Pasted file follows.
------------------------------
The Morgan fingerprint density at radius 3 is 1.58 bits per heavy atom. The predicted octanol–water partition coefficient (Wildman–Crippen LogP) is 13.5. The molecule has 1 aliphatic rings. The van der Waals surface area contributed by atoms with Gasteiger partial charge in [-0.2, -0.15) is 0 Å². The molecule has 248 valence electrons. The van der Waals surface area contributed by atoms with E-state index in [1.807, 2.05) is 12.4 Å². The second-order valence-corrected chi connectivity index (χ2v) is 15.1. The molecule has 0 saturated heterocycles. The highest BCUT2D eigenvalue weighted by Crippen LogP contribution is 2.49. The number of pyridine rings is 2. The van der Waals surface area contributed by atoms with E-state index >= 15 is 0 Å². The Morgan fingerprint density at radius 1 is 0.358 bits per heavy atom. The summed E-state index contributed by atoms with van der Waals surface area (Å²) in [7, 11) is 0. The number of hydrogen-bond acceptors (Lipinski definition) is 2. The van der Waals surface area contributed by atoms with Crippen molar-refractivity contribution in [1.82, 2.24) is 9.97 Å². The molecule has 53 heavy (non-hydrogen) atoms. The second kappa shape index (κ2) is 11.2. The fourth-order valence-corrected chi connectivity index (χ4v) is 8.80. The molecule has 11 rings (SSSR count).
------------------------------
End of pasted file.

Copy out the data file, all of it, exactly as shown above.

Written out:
The Morgan fingerprint density at radius 3 is 1.58 bits per heavy atom. The predicted octanol–water partition coefficient (Wildman–Crippen LogP) is 13.5. The molecule has 1 aliphatic rings. The van der Waals surface area contributed by atoms with Gasteiger partial charge in [-0.2, -0.15) is 0 Å². The molecule has 248 valence electrons. The van der Waals surface area contributed by atoms with E-state index in [1.807, 2.05) is 12.4 Å². The second-order valence-corrected chi connectivity index (χ2v) is 15.1. The molecule has 0 saturated heterocycles. The highest BCUT2D eigenvalue weighted by Crippen LogP contribution is 2.49. The number of pyridine rings is 2. The van der Waals surface area contributed by atoms with E-state index >= 15 is 0 Å². The Morgan fingerprint density at radius 1 is 0.358 bits per heavy atom. The summed E-state index contributed by atoms with van der Waals surface area (Å²) in [7, 11) is 0. The number of hydrogen-bond acceptors (Lipinski definition) is 2. The van der Waals surface area contributed by atoms with Crippen molar-refractivity contribution in [1.82, 2.24) is 9.97 Å². The molecule has 53 heavy (non-hydrogen) atoms. The second kappa shape index (κ2) is 11.2. The fourth-order valence-corrected chi connectivity index (χ4v) is 8.80. The molecule has 11 rings (SSSR count).